Saturday saw an introduction by Reis and Neves Marques and a presentation by CAConrad, explaining their work with (Soma)tic Poetics, their life and recent journeys, based on listening and interacting with various creatures that informed their latest book. Sunday was instead curated entirely by the choreographer, dramaturg and performer Ana Rocha, who invited around a dozen unnamed artists selected simply because, as she said, “they should meet CA.” The performance carefully navigated the line of joy and sadness, staying true to the contents of The Book of Frank, which, as CAConrad put it, is a dark, deep publication about people dying, disappearing, and getting abused and creating “a spell, a pagan fantasy but here and now … [because] that is how you open new gateways.”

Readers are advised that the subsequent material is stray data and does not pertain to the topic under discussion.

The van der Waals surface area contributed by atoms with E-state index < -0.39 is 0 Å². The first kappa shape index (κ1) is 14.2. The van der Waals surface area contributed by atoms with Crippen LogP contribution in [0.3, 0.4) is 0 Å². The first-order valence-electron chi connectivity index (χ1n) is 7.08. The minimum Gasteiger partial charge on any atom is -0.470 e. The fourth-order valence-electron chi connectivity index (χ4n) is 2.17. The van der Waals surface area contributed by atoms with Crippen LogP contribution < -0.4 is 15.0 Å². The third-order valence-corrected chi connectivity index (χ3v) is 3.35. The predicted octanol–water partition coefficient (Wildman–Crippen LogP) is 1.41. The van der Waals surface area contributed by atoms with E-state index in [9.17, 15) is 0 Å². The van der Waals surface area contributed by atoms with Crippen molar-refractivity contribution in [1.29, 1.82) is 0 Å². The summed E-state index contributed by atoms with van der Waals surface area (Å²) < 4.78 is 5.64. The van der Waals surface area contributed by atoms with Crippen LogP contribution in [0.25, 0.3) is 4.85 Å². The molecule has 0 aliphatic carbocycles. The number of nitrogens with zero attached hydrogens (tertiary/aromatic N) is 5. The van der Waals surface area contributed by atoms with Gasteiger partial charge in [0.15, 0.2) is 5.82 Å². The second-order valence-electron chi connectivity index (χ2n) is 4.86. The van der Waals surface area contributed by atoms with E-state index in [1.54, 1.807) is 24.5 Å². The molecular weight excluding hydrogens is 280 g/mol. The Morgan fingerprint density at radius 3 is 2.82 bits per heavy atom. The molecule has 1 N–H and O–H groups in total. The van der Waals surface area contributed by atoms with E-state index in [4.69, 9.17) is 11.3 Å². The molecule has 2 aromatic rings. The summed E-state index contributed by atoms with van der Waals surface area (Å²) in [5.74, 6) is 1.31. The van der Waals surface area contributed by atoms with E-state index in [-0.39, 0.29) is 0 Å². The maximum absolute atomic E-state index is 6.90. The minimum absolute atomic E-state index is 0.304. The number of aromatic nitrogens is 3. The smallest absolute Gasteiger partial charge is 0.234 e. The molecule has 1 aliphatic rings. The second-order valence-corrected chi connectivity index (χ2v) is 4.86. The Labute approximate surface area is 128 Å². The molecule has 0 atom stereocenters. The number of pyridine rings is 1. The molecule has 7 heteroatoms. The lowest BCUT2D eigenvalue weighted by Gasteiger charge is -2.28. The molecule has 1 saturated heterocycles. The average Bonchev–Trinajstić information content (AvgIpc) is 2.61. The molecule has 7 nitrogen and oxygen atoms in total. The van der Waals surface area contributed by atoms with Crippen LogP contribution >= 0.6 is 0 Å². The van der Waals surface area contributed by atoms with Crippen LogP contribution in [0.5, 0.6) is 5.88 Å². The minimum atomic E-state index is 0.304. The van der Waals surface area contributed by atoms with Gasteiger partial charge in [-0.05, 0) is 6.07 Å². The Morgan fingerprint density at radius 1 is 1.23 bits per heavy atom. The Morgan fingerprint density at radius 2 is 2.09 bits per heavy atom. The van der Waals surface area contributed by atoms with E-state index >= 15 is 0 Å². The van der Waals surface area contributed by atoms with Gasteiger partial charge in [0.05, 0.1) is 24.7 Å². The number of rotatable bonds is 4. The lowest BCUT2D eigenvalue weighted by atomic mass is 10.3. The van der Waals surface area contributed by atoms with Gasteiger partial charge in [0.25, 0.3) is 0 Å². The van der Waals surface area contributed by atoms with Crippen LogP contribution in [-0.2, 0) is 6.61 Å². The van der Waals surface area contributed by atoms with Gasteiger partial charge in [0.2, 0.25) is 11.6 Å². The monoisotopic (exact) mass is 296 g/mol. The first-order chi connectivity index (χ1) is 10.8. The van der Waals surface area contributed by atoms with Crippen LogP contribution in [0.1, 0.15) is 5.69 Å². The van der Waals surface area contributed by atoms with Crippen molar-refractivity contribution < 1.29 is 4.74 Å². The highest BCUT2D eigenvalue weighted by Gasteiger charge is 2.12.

For the occasion, Rocha transformed the bar of Cinema Batalha into a cosy, dimly lit space: placing carpets on the floor one on top of the other and tables with chairs in semi-circles around, hanging sheets with hand-written poetry hung on the wall, and screening at the far wall a 25-minute silent film recorded outside of Cinema Batalha discreetly featuring Rocha dressed as CAConrad and smoking a cigarette while sat at the bus stop. At the furthest end of the circle, CAConrad and Rocha sat at each side of a table, facing the audience that filled the chairs, floor, cushions and steps. And then it all began. CAConrad read selected poems from The Book of Frank in English, followed by audience members taking turns to read Pântano Books’ Portuguese translations. Microphones were passed around, pages were turned; everyone was active, and the invited artists read just like any other audience member. Some people had more flow, others found it harder. Everyone read in their own style, and with time a sense of co-creation formed, with CAConrad’s scored reading creating a rhythm of hypnotic solemnity as Frank’s life unfolded in our imagination.